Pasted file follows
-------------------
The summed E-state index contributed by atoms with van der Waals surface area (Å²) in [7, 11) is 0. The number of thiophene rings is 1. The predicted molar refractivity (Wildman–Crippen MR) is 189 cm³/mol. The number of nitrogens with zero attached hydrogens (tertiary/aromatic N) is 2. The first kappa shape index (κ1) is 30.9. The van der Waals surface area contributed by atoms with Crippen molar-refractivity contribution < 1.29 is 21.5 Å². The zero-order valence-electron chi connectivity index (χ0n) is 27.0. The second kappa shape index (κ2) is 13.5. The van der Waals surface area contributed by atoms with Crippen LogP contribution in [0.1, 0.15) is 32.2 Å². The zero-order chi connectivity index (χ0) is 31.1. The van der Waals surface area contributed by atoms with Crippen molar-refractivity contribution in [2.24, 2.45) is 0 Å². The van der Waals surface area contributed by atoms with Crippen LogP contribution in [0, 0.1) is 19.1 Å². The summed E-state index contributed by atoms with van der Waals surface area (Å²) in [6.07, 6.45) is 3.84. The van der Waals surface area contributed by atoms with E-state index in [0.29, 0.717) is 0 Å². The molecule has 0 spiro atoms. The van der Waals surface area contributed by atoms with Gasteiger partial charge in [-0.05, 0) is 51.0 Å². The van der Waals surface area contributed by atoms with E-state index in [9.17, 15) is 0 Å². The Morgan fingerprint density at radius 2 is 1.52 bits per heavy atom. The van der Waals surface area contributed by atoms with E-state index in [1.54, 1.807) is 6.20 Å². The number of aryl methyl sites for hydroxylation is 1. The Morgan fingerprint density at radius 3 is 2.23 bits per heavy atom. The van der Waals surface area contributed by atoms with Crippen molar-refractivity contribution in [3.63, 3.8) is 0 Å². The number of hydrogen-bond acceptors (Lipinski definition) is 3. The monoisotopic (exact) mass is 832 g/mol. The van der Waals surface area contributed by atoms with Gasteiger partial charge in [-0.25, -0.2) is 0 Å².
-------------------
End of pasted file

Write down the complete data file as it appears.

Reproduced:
The summed E-state index contributed by atoms with van der Waals surface area (Å²) in [7, 11) is 0. The number of thiophene rings is 1. The predicted molar refractivity (Wildman–Crippen MR) is 189 cm³/mol. The number of nitrogens with zero attached hydrogens (tertiary/aromatic N) is 2. The first kappa shape index (κ1) is 30.9. The van der Waals surface area contributed by atoms with Crippen molar-refractivity contribution < 1.29 is 21.5 Å². The zero-order valence-electron chi connectivity index (χ0n) is 27.0. The second kappa shape index (κ2) is 13.5. The van der Waals surface area contributed by atoms with Crippen LogP contribution in [0.1, 0.15) is 32.2 Å². The zero-order chi connectivity index (χ0) is 31.1. The van der Waals surface area contributed by atoms with Crippen molar-refractivity contribution in [2.24, 2.45) is 0 Å². The van der Waals surface area contributed by atoms with Crippen LogP contribution in [0, 0.1) is 19.1 Å². The summed E-state index contributed by atoms with van der Waals surface area (Å²) in [6.07, 6.45) is 3.84. The van der Waals surface area contributed by atoms with E-state index in [0.29, 0.717) is 0 Å². The molecule has 0 spiro atoms. The van der Waals surface area contributed by atoms with Gasteiger partial charge in [-0.05, 0) is 51.0 Å². The van der Waals surface area contributed by atoms with E-state index in [9.17, 15) is 0 Å². The Morgan fingerprint density at radius 2 is 1.52 bits per heavy atom. The van der Waals surface area contributed by atoms with E-state index in [1.54, 1.807) is 6.20 Å². The number of aryl methyl sites for hydroxylation is 1. The Morgan fingerprint density at radius 3 is 2.23 bits per heavy atom. The van der Waals surface area contributed by atoms with Crippen molar-refractivity contribution in [3.63, 3.8) is 0 Å². The number of hydrogen-bond acceptors (Lipinski definition) is 3. The monoisotopic (exact) mass is 832 g/mol. The van der Waals surface area contributed by atoms with Gasteiger partial charge in [-0.25, -0.2) is 0 Å².